As a Pakistani American woman raised in the Islamic faith, I am quite familiar with the limitations, disparities, and discriminations Asian Americans face today. I choose to focus awareness on the methods we use to communicate healthcare today and the preventable diseases the AAPI population still battles in the U.S. in 2021. Hepatitis B, Tuberculosis, and HIV have become more prevalent within our population and there is a lot we can do about it. I grew up being exposed to several unfortunate stories about family and loved ones back home, due to the lack of care and compassionate medical treatment. Today, the same hometown is known to have one of the lowest rates of immunized children, so naturally, when I see similar instances occurring in the U.S., where we have resources to minimize them, it hits home for me. As a future clinician, I aspire to be well versed in disparities present among all populations and to provide adequate resources for patients to eradicate them.

Alex Tang, MBA, PA-C – PA Administrator, New York
Losing my parents in my 20s made me realize how much I relied on them to stay connected to my Chinese roots. The Chinese culture is centered upon family, which stems from the teachings of Confucianism. Growing up, besides being immersed in my culture such as speaking in Cantonese and consuming Chinese entertainment and food, family gatherings were often and common. This is less so nowadays due to COVID, and even less in my fragmented reality. All I can hope for is to share this tidbit, so others can appreciate and cherish what they have. As for me, this reflection serves as a powerful reminder that empowers me to do more in honor of my parents and for the greater good of society, which is why I became a PA.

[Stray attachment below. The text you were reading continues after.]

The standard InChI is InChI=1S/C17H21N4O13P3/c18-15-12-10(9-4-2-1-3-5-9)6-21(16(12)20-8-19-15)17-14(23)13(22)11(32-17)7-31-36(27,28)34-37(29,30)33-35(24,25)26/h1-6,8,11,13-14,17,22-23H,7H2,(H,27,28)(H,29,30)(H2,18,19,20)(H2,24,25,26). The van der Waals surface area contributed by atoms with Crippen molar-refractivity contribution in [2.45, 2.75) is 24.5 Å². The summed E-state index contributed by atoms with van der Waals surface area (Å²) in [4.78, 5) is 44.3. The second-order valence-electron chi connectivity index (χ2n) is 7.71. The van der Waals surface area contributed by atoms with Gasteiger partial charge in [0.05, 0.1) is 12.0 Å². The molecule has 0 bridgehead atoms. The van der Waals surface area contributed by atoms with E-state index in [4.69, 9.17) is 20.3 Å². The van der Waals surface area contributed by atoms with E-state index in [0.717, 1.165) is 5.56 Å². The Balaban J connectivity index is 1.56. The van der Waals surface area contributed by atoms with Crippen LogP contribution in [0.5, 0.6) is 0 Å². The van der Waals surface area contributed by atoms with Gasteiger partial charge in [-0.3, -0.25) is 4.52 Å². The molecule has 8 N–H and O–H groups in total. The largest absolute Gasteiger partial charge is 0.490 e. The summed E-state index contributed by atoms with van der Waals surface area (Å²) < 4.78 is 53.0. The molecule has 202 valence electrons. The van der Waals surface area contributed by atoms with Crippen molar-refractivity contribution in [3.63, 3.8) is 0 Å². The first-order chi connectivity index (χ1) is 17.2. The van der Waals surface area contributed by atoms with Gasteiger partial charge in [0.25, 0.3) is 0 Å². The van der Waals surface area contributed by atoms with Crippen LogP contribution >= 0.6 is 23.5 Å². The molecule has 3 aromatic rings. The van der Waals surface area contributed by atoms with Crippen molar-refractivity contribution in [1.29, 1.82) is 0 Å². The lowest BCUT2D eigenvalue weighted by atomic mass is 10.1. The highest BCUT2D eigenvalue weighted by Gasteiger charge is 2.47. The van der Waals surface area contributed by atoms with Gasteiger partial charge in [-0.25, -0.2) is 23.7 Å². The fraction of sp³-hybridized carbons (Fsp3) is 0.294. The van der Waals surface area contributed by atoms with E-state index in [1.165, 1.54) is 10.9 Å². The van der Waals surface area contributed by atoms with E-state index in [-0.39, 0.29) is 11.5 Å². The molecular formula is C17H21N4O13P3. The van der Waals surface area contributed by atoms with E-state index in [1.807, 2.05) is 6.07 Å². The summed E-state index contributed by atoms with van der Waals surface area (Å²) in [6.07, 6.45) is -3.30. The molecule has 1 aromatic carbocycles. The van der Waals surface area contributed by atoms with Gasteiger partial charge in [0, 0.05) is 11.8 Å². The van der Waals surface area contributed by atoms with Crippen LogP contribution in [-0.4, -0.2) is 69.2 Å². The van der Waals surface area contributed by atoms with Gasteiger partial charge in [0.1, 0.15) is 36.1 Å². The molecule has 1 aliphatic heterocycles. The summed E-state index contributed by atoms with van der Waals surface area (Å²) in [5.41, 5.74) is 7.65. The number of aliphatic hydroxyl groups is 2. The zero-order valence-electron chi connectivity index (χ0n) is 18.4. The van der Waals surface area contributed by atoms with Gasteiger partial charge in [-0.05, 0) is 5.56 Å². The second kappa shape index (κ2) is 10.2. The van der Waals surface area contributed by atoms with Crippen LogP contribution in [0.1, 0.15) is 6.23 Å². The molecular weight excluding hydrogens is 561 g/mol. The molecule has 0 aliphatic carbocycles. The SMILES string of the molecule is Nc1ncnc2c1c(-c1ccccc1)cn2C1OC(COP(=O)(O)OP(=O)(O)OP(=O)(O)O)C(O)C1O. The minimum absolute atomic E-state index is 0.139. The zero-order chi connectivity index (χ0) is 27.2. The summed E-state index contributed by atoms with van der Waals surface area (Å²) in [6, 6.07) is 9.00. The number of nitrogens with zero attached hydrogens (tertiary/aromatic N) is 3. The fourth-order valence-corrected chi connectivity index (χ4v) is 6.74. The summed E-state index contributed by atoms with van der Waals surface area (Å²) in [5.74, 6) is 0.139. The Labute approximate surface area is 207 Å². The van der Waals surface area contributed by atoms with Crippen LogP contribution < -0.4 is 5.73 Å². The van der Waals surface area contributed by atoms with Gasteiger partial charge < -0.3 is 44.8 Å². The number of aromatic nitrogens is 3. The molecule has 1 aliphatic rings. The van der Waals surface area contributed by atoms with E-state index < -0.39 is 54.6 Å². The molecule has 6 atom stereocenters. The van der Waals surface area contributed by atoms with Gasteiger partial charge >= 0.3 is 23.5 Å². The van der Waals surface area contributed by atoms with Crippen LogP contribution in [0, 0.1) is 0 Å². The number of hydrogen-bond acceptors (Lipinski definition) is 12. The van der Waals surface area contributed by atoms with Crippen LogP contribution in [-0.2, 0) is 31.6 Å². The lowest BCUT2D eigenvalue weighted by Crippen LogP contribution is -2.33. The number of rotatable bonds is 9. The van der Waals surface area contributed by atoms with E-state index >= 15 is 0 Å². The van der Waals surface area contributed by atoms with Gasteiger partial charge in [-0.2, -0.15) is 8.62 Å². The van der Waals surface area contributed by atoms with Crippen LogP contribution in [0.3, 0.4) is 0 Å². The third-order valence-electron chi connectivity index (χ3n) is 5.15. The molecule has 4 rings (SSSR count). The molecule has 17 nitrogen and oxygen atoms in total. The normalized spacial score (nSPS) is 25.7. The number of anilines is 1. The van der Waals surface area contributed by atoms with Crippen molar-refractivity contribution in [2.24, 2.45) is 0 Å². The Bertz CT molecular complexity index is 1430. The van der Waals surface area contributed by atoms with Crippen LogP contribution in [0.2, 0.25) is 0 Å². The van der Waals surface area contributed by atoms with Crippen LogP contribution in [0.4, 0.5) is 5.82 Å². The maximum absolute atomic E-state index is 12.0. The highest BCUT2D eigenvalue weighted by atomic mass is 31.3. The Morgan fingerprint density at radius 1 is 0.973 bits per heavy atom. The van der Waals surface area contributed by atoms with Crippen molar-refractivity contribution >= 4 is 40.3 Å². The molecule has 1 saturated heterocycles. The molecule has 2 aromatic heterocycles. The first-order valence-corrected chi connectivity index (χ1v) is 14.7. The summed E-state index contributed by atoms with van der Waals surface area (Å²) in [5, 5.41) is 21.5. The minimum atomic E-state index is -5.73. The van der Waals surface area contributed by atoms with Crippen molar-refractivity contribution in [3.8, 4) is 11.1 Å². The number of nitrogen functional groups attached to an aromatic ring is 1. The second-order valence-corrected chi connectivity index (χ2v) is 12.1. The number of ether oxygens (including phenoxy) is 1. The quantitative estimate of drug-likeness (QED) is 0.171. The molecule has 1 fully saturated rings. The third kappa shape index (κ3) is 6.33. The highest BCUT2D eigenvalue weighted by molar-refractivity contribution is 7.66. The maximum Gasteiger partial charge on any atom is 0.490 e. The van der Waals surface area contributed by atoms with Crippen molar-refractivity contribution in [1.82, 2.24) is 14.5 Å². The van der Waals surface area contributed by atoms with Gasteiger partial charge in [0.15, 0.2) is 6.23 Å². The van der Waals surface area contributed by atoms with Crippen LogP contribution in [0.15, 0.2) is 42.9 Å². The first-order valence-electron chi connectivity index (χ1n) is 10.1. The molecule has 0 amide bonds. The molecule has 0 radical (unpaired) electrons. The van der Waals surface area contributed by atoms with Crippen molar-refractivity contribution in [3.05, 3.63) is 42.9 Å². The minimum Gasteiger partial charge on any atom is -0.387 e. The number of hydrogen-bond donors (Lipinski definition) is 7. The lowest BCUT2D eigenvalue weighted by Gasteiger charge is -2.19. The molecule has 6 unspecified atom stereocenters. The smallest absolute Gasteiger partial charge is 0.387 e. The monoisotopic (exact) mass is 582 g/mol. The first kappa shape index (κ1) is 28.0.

Tram Dang, PA-S2 – PCOM Georgia PA Studies Program
With graduation rapidly approaching this July, my mind is swirling with so many thoughts. On one hand, I’m unbelievably excited to be finishing up this rewarding program that has taught me so much in such a short amount of time. This is all due to the great sacrifice my parents made to come to America, all to give opportunity to me and my siblings. At the same time, I’m burdened by the recent violence against Asian Americans, because they undoubtedly made the very same sacrifice for their children, yet we as first generation Asian Americans can’t protect our parents from these horrible crimes.

Ashley Kwan, PA-C – Breast Surgical Oncology, Long Beach
During this AAPI Heritage Month, I reflect on the recent hate crimes. I think of my Chinese paternal great-grandfather who traveled all the way from the poor small farm in the Taishan region of China’s Guangdong province to Sacramento to work on the Central Pacific Railroad in the 1860s. He and other Chinese Railroad Workers faced extreme racist violence. Nevertheless, he persisted and stayed even after the 1882 Chinese Exclusion Act. I am forever grateful for the opportunity he gave my father and for me to be an American citizen.

Patrick Nguyen, PA-S1 – Stony Brook PA Program
During this AAPI Heritage month, I find myself more appreciative of my Vietnamese culture. I also want to use this month to speak out against the anti-Asian hate sentiment. Being a first generation Asian-American, I am thankful for my parents and family members that have supported my dream of being a PA. I also want to express gratitude to my Little Saigon community in California, since it was all those patient experiences that inspired me to become a PA. I was once a child actor; thus, I am also thrilled to see more Asian artists in entertainment and winning awards.

Learn More
CDC: Improve the health of AAPI populations
Federal Asian Pacific American Council: AAPI Resource Center